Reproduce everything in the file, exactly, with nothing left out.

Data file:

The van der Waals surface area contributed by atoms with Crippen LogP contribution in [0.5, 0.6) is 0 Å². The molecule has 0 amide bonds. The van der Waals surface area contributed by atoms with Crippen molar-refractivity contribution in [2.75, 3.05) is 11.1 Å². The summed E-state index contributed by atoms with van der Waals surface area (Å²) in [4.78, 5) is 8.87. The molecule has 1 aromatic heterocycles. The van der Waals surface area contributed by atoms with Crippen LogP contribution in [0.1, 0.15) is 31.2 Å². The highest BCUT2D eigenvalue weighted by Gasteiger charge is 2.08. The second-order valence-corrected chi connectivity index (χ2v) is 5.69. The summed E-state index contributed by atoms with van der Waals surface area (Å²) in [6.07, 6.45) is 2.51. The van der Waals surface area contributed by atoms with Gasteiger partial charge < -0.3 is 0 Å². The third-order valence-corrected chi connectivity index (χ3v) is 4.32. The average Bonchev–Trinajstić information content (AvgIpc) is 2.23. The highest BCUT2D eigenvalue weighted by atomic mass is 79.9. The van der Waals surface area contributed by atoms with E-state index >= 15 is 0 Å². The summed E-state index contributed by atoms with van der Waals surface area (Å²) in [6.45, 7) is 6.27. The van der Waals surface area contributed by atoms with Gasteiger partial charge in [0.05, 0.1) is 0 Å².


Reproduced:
The van der Waals surface area contributed by atoms with Crippen LogP contribution in [0.5, 0.6) is 0 Å². The molecule has 0 amide bonds. The van der Waals surface area contributed by atoms with Crippen molar-refractivity contribution in [2.75, 3.05) is 11.1 Å². The summed E-state index contributed by atoms with van der Waals surface area (Å²) in [4.78, 5) is 8.87. The molecule has 1 aromatic heterocycles. The van der Waals surface area contributed by atoms with Crippen LogP contribution in [0.1, 0.15) is 31.2 Å². The highest BCUT2D eigenvalue weighted by Gasteiger charge is 2.08. The second-order valence-corrected chi connectivity index (χ2v) is 5.69. The summed E-state index contributed by atoms with van der Waals surface area (Å²) in [6.07, 6.45) is 2.51. The van der Waals surface area contributed by atoms with Gasteiger partial charge < -0.3 is 0 Å². The third-order valence-corrected chi connectivity index (χ3v) is 4.32. The average Bonchev–Trinajstić information content (AvgIpc) is 2.23. The highest BCUT2D eigenvalue weighted by atomic mass is 79.9. The van der Waals surface area contributed by atoms with E-state index >= 15 is 0 Å². The summed E-state index contributed by atoms with van der Waals surface area (Å²) in [6.45, 7) is 6.27. The van der Waals surface area contributed by atoms with Gasteiger partial charge in [0.05, 0.1) is 0 Å².